This is not the first instance in Russia where arsonists are sought and labeled as “saboteurs.” For instance, in 2015, Nikolai Rogozhkin, the presidential envoy to the Siberian Federal District, suggested that forest fires could be the work of “specially trained opposition.”

In May 2022, Galina Kudryavtseva, a member of the Voronezh Public Chamber, claimed that the fires in the Trans-Urals were orchestrated by supporters of Navalny and Khodorkovsky.

Anthropologists emphasize the importance of how societal norms undergo reconfiguration during a “moral panic.” According to Arkhipova, during times of war, vigilance intensifies, justifying any actions, as people must constantly anticipate betrayal and remain prepared for it. “Our brains are wired to search for an external cause of problems. Some people are unwilling to hold their own authorities accountable, while others refuse to acknowledge that fires are a result of human negligence. It is far simpler to attribute them to Ukrainian arsonists. Given the recent panic surrounding Ukrainian terrorists, this explanation easily fits.”

To be frank, the situation at the front is not reassuring, and the belief in saboteurs provides answers to several questions: why the fires occur, why the war started, why it must be continued, and why it is essential to emerge victorious. We have declared war, but there is no clear ideology beneath it. It's unclear who the enemy is, why we must fight them, and what is truly happening. Society is divided into distinct groups with different opinions. On one hand, Ukrainians are considered a fraternal people, while on the other hand, we are at war with them. We find ourselves in a situation of mild schizophrenia, as the grassroots image of the enemy begins to take shape within society. Xenophobia, as part of the state ideology, fuels these sentiments.

Forest fires have plagued Russia since long before 2023, and every year, residents implore authorities to take more decisive action to combat fires. 

According to the Global Forest Watch organization, Russia has lost more trees to forest fires over the past two decades than any other country, amounting to 53 million hectares. In 2021, Russia accounted for over half of the world's burned forests. Globally, 9.3 million hectares of forest were destroyed that year (equivalent to the area of Portugal), with 58 percent of that destruction occurring in Russia, amounting to 5.4 million hectares.

In addition to climate change, the shortage of specialists and financial resources exacerbates the situation.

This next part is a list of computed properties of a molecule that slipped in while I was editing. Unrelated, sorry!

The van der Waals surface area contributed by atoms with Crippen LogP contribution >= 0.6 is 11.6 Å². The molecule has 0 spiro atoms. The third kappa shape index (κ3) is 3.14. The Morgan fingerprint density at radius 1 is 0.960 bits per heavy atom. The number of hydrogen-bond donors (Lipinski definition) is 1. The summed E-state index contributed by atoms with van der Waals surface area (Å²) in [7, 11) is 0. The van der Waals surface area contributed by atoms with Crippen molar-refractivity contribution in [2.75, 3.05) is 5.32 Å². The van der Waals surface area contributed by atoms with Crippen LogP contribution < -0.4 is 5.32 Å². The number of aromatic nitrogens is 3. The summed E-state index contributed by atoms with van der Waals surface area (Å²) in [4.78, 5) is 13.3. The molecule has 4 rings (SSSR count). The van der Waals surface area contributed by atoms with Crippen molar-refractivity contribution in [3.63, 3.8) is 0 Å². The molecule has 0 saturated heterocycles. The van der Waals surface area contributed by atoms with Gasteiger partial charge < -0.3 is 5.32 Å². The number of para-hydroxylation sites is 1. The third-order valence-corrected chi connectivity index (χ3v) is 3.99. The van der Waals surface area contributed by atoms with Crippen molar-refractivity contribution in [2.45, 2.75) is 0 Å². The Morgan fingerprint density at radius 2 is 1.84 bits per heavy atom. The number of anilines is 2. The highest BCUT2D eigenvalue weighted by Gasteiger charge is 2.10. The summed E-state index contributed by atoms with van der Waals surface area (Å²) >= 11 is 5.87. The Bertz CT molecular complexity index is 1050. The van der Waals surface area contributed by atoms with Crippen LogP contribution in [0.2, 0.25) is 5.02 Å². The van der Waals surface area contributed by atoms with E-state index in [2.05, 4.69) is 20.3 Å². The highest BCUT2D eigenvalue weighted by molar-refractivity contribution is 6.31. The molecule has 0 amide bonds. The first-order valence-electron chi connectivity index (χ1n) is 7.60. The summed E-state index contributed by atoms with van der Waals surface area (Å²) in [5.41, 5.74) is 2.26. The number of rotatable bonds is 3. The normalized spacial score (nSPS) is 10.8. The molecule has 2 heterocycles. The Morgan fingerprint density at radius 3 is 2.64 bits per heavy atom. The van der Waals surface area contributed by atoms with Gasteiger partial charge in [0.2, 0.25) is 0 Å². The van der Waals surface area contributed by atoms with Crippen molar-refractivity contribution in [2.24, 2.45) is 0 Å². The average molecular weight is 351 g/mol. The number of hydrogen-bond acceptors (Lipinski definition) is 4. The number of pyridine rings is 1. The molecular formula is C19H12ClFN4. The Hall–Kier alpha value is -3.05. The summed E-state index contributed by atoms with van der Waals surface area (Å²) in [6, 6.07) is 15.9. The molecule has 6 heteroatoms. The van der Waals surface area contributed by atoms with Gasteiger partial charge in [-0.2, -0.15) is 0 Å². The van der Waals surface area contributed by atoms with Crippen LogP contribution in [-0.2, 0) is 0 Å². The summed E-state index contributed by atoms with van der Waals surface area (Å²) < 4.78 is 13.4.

Alexey Yaroshenko, head of the forest department at Greenpeace Russia, believes that human activities are primarily responsible for landscape fires.

The main causes are fire-prone economic practices and general carelessness within the population. These issues are exacerbated by legislative provisions that compel business leaders to resort to burning. For instance, increased fines for non-compliance with fire safety requirements, including failure to clear land plots of dry grass, inadvertently encourage secret burning… It is impossible to protect settlements from fires without ensuring fire safety in the surrounding natural areas. Unfortunately, most regions lack the funds to establish firebreaks and mineralized strips around every rural settlement, let alone maintain them adequately.

Alexander Kryshen, the director of the Forest Institute at the Karelian Scientific Center of the Russian Academy of Sciences, highlighted the lack of infrastructure and immediate response capabilities in Russia. He compared Russia to neighboring Scandinavian countries, where forest fires are largely under control due to a dense road network and well-developed infrastructure that enables swift response.

Roman Kotelnikov, director of the Krasnoyarsk Center of Forest Pyrology, emphasized that it is the responsibility of foresters to combat fires, but there is currently a severe shortage of personnel in the industry. According to him, implementing social security measures and providing forestry workers with a decent salary would have a significant positive impact on forest protection.

The process of rebuilding the forestry sector in Russia began in the early 2000s. Initially, on May 17, 2000, the Federal Forestry Service was dissolved, and its responsibilities were transferred to the Ministry of Natural Resources. Then, in 2007, the new Forest Code eliminated the concept of forestry enterprises in Russia and abolished the position of foresters. As a result of substantial workforce reductions, the number of forestry workers decreased fivefold, from 160,000 to 32,000. The responsibility for forest protection was delegated to the regions, which often struggle with insufficient funding. Many experts believe that personnel shortages are contributing to the devastating yearly forest fires in the country.

“The negative trend in climate will continue at least until the 2060s, independent of our success in climate mitigation,” warned Petteri Taalas, Secretary-General of the World Metrological Organization. Climate change, and not arsonists imagined during the moral panic, in combination with the lack of resources, chaotic infrastructure, and individual negligence, adds to the severity and continuity of wildfires in Russia.